The causes of arthritis vary depending on the type of arthritis you suffer from, but there are some factors that increase your risk.
- As normal wear and tear of joints increases with age, so does your risk of arthritis
- Family history - you may be more likely to suffer with arthritis if your close family members have the condition
- Whilst men are more likely to get gout (a type of arthritis), women are more susceptible to rheumatoid arthritis
- Joint injuries - previous joint injury can increase your likelihood of developing arthritis in that area in the future
- Being overweight - obesity puts extra stress on joints, particularly your knees, hips and spine - people with obesity have a higher risk of developing arthritis
How do joints work?
Joints are located around your body in places where two or more bones meet.
For example, knees, hips, fingers, toes, shoulders. Joints allow the body to move and bend in a smooth and correct manner.
Inflammation around the joint is behind many types of chronic joint pain. So, before we get into the detail of how diet can affect your arthritis, let’s talk about the basics of how joints work.
It takes a lot more than bones to create movement. First, there are muscles and tendons.
Tendons connect your bones to muscle. But, how do they know when to move?
That’s the job of your muscles.
Not only do they provide crucial support for the joint, they also receive the messages from your brain triggering tendons to pull on the bone to create movement.
But the movement itself, how does that happen? That’s where ligaments step into the spotlight.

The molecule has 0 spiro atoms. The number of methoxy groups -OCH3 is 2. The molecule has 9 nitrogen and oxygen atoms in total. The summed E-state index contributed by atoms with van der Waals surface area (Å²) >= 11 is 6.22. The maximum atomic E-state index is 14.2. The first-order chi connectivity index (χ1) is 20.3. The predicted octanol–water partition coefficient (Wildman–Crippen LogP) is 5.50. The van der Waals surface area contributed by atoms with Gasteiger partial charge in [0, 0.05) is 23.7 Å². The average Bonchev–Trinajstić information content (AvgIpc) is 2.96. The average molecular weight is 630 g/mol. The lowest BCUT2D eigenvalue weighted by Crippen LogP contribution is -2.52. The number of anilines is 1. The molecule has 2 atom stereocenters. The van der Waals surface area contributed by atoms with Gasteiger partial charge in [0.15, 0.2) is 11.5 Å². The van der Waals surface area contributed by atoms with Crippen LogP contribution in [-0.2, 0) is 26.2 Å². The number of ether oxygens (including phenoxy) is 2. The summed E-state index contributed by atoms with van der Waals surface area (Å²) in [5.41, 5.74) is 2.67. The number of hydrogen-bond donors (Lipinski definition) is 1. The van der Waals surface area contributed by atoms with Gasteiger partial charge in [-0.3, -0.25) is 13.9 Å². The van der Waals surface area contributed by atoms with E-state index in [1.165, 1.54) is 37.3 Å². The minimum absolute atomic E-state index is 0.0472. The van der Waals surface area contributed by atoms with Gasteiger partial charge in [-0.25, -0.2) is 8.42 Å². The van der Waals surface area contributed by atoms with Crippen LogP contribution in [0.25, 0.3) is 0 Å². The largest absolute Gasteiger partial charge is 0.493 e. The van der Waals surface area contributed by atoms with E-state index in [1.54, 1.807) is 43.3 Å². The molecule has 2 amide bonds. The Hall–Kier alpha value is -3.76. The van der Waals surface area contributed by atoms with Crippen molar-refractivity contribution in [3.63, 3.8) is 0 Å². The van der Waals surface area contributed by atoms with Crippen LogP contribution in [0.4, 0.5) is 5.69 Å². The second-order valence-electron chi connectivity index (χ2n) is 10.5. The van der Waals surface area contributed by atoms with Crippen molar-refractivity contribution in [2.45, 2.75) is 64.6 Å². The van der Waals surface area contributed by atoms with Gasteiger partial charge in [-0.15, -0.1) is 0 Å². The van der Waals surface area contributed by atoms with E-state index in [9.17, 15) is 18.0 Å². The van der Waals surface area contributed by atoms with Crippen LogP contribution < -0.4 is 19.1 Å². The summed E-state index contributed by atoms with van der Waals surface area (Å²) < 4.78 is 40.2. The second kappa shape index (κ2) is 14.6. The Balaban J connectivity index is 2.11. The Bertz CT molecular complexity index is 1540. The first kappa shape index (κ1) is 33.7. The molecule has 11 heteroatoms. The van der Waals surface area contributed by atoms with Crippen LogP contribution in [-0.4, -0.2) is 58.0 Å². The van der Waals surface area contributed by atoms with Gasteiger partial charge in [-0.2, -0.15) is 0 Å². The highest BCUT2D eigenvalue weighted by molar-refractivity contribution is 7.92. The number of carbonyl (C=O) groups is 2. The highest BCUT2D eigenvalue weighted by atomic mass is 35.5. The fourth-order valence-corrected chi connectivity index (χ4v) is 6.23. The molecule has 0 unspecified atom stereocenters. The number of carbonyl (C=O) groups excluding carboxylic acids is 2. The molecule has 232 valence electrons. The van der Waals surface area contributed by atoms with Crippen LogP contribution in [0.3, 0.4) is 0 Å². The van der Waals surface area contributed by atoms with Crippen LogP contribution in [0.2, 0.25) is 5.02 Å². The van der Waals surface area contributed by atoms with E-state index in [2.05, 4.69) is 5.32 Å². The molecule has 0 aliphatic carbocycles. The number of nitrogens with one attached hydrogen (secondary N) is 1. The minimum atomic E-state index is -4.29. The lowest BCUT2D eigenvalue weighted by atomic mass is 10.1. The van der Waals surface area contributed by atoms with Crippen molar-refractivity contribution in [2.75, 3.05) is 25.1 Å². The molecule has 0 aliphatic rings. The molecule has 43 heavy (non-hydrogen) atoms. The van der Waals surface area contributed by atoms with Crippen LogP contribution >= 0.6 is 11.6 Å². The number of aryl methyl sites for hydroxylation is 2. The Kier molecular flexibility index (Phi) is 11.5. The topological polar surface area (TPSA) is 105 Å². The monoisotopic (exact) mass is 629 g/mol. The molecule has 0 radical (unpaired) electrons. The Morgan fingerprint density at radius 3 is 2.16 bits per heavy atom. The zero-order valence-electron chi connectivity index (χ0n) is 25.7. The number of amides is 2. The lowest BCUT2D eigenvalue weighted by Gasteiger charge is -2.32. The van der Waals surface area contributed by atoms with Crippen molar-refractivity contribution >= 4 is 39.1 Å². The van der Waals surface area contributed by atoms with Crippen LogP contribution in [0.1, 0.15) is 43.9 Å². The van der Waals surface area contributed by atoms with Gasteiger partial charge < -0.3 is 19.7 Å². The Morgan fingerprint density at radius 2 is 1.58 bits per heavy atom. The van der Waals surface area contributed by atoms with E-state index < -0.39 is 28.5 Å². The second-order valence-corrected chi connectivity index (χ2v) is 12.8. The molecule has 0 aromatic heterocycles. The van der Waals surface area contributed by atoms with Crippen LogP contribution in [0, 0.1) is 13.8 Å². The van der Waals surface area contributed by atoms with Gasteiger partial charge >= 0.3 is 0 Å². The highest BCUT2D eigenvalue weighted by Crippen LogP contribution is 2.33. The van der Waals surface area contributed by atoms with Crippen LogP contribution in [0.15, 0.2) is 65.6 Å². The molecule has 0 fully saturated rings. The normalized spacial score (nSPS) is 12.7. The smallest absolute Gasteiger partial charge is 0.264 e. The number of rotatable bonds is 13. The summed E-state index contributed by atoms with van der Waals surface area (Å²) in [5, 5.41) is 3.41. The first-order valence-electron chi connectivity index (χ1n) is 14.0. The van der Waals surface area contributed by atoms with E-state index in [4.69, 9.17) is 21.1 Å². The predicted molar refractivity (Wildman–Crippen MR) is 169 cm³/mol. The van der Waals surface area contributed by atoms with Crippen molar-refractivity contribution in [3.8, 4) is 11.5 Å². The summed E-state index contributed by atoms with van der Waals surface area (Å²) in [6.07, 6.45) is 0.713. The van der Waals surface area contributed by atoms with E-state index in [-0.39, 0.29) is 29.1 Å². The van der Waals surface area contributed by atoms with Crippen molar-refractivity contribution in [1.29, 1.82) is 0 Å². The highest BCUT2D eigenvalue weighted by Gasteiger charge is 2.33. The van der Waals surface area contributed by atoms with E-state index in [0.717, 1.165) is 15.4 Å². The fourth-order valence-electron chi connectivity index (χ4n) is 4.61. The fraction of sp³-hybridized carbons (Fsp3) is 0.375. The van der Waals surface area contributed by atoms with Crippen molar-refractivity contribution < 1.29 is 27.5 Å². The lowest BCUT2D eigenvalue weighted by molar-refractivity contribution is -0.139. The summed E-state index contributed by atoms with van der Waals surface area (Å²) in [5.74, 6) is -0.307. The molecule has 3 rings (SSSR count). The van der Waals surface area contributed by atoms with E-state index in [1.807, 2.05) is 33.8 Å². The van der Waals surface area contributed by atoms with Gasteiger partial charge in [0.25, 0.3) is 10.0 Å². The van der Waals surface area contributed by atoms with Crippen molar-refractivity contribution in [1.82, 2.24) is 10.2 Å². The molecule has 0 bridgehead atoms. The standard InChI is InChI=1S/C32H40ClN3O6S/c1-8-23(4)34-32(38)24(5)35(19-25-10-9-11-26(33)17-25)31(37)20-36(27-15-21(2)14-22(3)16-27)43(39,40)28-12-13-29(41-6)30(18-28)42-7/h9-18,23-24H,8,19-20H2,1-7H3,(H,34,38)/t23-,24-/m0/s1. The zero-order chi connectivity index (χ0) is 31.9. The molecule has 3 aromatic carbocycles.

These stretchy bands of fibrous connective tissue ensure bones are held in position and enable the joint to move in the correct manner for that part of the body.
So, we’ve covered what spurs movements and what holds the bones in the right position.
But what about making sure the bones don’t grind against each other? This is where human biology gets clever.
Around each joint is a capsule containing synovial fluid. This provides lubrication.
And finally, the cartilage covering the ends of your bones acts as a shock absorber. Together, they enable the bones to glide over each other smoothly.
With every movement of your joint involving such complex biology, inflammation can easily send things off balance. This is what triggers pain and other symptoms of arthritis.
Can a diet for arthritis help control symptoms?
There are many different types of arthritis, and diet won’t impact on all of these in the same way or to the same extent.
For example, while there are some emerging links between nutrition, osteoarthritis and gout, UK NICE guidelines advises there’s no strong evidence that rheumatoid arthritis will benefit from changes in diet.2